Fri, Jun 02, 2017 - Page 6 News List

Philippines’ ‘friendly fire’ kills 11 men

FOREIGN FIGHTERS:The defense secretary said a Saudi, Chechen and Yemeni were among eight foreigners killed in fighting in the Mindano city of Marawi

Reuters, MARAWI and MANILA, the Philippines

Philippine government troops yesterday advance inside the conflict area as fighting continued in Marawi on Mindanao Island.

Photo: EPA

An air strike on Muslim rebels holed up in a southern Philippine city has killed 11 government troops, the armed forces said yesterday, in a major blow to the country’s bid to end its biggest internal security crisis in years.

The bombing accident happened on Wednesday, when one of two planes bombing rebel positions missed its target in the heart of Marawi, where ground troops have been battling pro-Islamic State group militants holed up in buildings for nine days.

The incident came during what was the first offensive deployment of fixed-wing aircraft in the nine-day operation, aimed at flushing out the Muslim gunmen who have defied expectations by clinging on through days of ground assaults and helicopter rocket attacks.

“Sometimes in the fog of war a lot of things could happen. Accidents happen, like this,” Philippine Secretary of Defense Delfin Lorenzana told a news conference.

“It’s very sad to be hitting our own troops,” he added. “There must be a mistake somewhere, either someone directing from the ground, or the pilot.”

The Maute group has been a fierce enemy of a military with superior firepower and greater troop strength. The government is concerned that the group’s brazen attack and its resilience could strike a chord with the Islamic State group leadership in the Middle East and win its endorsement as its Southeast Asian affiliate.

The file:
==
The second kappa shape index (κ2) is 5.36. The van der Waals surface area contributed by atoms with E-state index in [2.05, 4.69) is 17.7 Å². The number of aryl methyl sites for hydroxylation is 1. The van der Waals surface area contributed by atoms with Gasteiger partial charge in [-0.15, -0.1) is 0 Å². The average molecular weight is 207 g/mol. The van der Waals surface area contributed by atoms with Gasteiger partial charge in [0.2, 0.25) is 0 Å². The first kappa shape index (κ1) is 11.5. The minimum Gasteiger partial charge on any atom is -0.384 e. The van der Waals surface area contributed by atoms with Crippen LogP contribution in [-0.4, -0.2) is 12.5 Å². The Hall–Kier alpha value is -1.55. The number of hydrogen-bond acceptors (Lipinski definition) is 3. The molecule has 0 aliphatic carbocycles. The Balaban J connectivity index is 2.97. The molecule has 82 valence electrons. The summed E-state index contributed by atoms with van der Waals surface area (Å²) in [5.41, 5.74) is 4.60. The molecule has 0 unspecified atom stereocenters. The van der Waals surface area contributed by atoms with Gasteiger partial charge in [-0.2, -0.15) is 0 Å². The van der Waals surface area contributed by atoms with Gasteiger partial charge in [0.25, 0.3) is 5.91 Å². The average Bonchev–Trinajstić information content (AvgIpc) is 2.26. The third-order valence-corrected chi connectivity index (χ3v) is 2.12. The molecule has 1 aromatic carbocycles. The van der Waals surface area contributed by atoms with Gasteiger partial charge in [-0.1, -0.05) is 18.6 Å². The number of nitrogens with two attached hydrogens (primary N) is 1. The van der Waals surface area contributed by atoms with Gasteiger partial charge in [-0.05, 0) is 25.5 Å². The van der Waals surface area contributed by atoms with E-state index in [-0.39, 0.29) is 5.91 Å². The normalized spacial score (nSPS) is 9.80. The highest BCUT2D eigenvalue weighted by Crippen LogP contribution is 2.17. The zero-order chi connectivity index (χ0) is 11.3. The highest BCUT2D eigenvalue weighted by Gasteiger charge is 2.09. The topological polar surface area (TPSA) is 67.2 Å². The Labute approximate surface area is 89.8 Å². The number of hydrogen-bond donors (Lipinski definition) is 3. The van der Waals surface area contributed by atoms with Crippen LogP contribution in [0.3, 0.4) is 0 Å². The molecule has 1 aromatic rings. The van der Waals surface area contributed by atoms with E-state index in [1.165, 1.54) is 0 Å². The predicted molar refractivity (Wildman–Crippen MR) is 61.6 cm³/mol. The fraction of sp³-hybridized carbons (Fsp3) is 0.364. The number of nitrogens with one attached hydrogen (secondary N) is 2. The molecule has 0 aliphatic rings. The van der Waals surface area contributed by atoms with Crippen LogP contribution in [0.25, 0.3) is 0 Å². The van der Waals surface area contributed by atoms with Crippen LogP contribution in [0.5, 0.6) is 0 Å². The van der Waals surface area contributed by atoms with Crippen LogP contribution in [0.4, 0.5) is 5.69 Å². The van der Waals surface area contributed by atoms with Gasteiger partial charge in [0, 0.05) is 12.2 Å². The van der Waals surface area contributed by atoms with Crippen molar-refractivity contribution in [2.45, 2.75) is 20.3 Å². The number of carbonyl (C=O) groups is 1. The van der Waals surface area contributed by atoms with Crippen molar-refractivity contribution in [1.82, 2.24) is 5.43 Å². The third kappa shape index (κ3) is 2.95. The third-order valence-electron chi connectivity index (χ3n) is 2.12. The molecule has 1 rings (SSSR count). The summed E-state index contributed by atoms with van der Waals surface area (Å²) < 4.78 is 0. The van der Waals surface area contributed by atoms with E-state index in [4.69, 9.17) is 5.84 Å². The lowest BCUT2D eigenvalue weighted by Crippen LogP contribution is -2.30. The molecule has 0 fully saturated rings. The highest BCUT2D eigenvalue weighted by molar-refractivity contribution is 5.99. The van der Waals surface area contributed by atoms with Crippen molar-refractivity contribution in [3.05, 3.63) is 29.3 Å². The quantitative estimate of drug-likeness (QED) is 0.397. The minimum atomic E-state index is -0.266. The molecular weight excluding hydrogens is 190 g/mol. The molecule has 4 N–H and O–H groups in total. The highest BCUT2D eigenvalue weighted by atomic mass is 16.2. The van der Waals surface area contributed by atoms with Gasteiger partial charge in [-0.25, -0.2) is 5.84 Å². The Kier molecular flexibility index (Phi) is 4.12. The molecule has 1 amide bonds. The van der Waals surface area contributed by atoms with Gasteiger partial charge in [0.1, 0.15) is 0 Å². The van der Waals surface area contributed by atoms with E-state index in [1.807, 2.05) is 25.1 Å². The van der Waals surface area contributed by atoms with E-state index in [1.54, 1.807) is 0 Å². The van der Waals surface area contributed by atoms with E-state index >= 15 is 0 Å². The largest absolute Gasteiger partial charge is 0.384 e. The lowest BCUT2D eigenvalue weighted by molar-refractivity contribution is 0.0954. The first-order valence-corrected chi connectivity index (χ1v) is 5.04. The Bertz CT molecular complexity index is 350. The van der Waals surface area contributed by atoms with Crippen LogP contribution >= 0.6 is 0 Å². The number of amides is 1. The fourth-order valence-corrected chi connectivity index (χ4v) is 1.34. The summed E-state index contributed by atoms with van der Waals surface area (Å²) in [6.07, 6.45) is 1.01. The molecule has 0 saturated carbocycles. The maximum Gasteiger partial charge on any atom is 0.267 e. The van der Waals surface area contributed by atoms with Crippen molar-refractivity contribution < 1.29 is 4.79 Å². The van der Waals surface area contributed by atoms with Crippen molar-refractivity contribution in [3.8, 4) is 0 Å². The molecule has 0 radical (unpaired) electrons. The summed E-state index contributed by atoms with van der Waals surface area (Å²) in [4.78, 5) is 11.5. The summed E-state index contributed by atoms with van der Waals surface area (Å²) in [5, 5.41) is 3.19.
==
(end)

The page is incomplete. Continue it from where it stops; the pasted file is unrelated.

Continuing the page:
The deaths of the soldiers takes the number of security force members killed to 38, with 19 civilians and 120 rebels killed in the battles in Marawi over the nine days.

Lorenzana said militants who were Saudi, Malaysian, Indonesian, Yemeni and Chechen were among eight foreigners killed in the fighting, in what experts say is a sign that the Philippines could have a major problem on its hands.

An exodus of residents from Marawi started on May 23, when the Maute rebels ran amok, torching and seizing buildings, stealing police weapons and vehicles, taking hostages and freeing jailed rebels to rejoin their fight.

The military yesterday added 21 armored vehicles and a third battalion of troops to the operation to put an end to the occupation.

Lorenzana said the military might suspend air strikes, describing the rebels as a small force that “cannot hold that long.”

Bombardments by OV-10 light attack aircraft were carried out for more than an hour early yesterday. Troops engaged rebel snipers, as helicopters circled identifying targets.

Philippine President Rodrigo Duterte yesterday made no mention of the killing of the soldiers in a speech he gave at the Malacanang Presidential Palace.

The Maute group was being given too much credit and the occupation of Marawi was the work of the Islamic State group, and planned a long time ago, he said.

“You know, the rebellion in Mindanao, it’s not Maute, it’s purely ISIS,” he said, using one of the Islamic State group’s acronyms.

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